The CDC funded Texas Center for Birth Defects Research and Prevention is just completing its 12th year of operation. The Center is seeking another five years of continued funding. Texas has been and will continue to be well positioned as one of the National Centers for Birth Defects Research and Prevention, due to its vast geography and population, varied industries, and racial/ethnic diversity. In addition, the Texas Birth Defects Registry, from which cases are drawn for the National Birth Defects Prevention Study (NBDPS), is one of the largest active birth defects surveillance systems in the world. Furthermore, the Texas Center has assembled an impressive group of consultants, scientists, and institutions to carry out our operations and research. For the next five years, the Texas Center proposes to accomplish the following in order to help discover preventable causes of birth defects, the leading cause of infant mortality in the U.S: (1) perform mandated activities for the NBDPS;(2) conduct pilot studies to improve the NBDPS methodology;(3) expand the NBDPS clinical responsibilities of the Texas Center's clinician;(4) enhance NBDPS data collection and research capacity with additional personnel;(5) contribute to all NBDPS activities as needed;(6) complete approved NBDPS projects;(7) develop new and innovative research areas for the NBDPS;(8) conduct local studies that can be expanded to all sites;and (9) translate Center findings into prevention messages. In the first three years, Texas collaborators will complete at least 10 NBDPS projects, resulting in 15 or more manuscripts and focusing on environmental causes, racial/ethnic disparities, and other topics of high public health impact. In addition, the Texas Center will collaboratively develop a new NBDPS research agenda in each of four areas: etiologic complexity/risk factor heterogeneity;environmental risk factors;gene-environment interaction studies, and methodological issues surrounding gestational dating estimates. Finally, we propose to conduct four innovative local studies. For the first year of funding, $1,000,000 is requested for the Texas Center.

Public Health Relevance

CONTINUATION OF THE TEXAS CENTER FOR BIRTH DEFECTS RESEARCH AND PREVENTION: RETURN ON INVESTMENT PROJECT NARRATIVE Birth defects are the leading cause of infant mortality in the United States, accounting for approximately 20 percent of infant deaths annually. Each year, almost 150,000 babies are born with a congenital malformation. Because of the morbidity and long-term disability associated with these conditions, birth defects are also the fifth-leading cause of years of potential life lost. Birth defect surveillance and research are key functions of public health agencies in identifying the causes and thus leading to the development of prevention strategies for these serous conditions.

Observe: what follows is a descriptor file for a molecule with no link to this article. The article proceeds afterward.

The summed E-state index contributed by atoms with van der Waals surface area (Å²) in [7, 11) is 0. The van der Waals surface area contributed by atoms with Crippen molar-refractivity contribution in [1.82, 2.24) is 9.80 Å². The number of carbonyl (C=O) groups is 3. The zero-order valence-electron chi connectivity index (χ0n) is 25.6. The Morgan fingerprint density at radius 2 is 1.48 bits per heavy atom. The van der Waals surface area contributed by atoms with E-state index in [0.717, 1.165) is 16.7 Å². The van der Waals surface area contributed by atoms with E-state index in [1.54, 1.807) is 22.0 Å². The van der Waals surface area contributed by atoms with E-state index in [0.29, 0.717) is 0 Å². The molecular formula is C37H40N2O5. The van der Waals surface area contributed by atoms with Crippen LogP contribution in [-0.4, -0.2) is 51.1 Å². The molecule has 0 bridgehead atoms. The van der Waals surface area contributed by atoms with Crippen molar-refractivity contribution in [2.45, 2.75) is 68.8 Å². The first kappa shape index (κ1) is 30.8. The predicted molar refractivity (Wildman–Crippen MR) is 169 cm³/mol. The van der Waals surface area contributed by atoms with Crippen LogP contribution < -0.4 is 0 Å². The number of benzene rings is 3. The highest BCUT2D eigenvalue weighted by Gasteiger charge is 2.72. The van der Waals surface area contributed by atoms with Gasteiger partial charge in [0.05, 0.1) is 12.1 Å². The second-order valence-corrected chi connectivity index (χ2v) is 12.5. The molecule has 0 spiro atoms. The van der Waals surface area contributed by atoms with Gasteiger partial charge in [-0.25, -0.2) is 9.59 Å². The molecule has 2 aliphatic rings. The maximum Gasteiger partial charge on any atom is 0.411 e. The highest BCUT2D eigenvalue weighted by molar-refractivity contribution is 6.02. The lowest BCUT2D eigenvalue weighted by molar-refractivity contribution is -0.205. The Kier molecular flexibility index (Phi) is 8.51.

National Institute of Health (NIH)
Centers for Disease Control and Prevention (NCBDD)
Research Project--Cooperative Agreements (U01)
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Special Emphasis Panel (ZCD1-SGI (06))
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Brown, Michael
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Texas State Department of Health Services
United States
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Langlois, Peter H; Moffitt, Karen B; Scheuerle, Angela E (2014) A modified panel of sentinel congenital anomalies for potential use in mutation epidemiology based on birth defects registry data. Am J Med Genet A 164A:2187-99
Hoyt, Adrienne T; Browne, Marilyn; Richardson, Sandra et al. (2014) Maternal caffeine consumption and small for gestational age births: results from a population-based case-control study. Matern Child Health J 18:1540-51
Langlois, Peter H; Hoyt, Adrienne T; Desrosiers, Tania A et al. (2014) Maternal occupational exposure to polycyclic aromatic hydrocarbons and small for gestational age offspring. Occup Environ Med 71:529-35
Agopian, A J; Langlois, Peter H; Ramakrishnan, Anushuya et al. (2014) Epidemiologic features of male genital malformations and subtypes in Texas. Am J Med Genet A 164A:943-9
Khodr, Zeina G; Lupo, Philip J; Agopian, A J et al. (2014) Preconceptional folic acid-containing supplement use in the National Birth Defects Prevention Study. Birth Defects Res A Clin Mol Teratol 100:472-82
Lupo, Philip J; Mitchell, Laura E; Canfield, Mark A et al. (2014) Maternal-fetal metabolic gene-gene interactions and risk of neural tube defects. Mol Genet Metab 111:46-51
Simmons, Kristen; Hashmi, S Shahrukh; Scheuerle, Angela et al. (2014) Mortality in babies with achondroplasia: revisited. Birth Defects Res A Clin Mol Teratol 100:247-9
Agopian, A J; Lupo, Philip J; Canfield, Mark A et al. (2013) Swimming pool use and birth defect risk. Am J Obstet Gynecol 209:219.e1-9
Ramakrishnan, Anushuya; Lupo, Philip J; Agopian, A J et al. (2013) Evaluating the effects of maternal exposure to benzene, toluene, ethyl benzene, and xylene on oral clefts among offspring in Texas: 1999-2008. Birth Defects Res A Clin Mol Teratol 97:532-7
Brender, Jean D; Weyer, Peter J; Romitti, Paul A et al. (2013) Prenatal nitrate intake from drinking water and selected birth defects in offspring of participants in the national birth defects prevention study. Environ Health Perspect 121:1083-9

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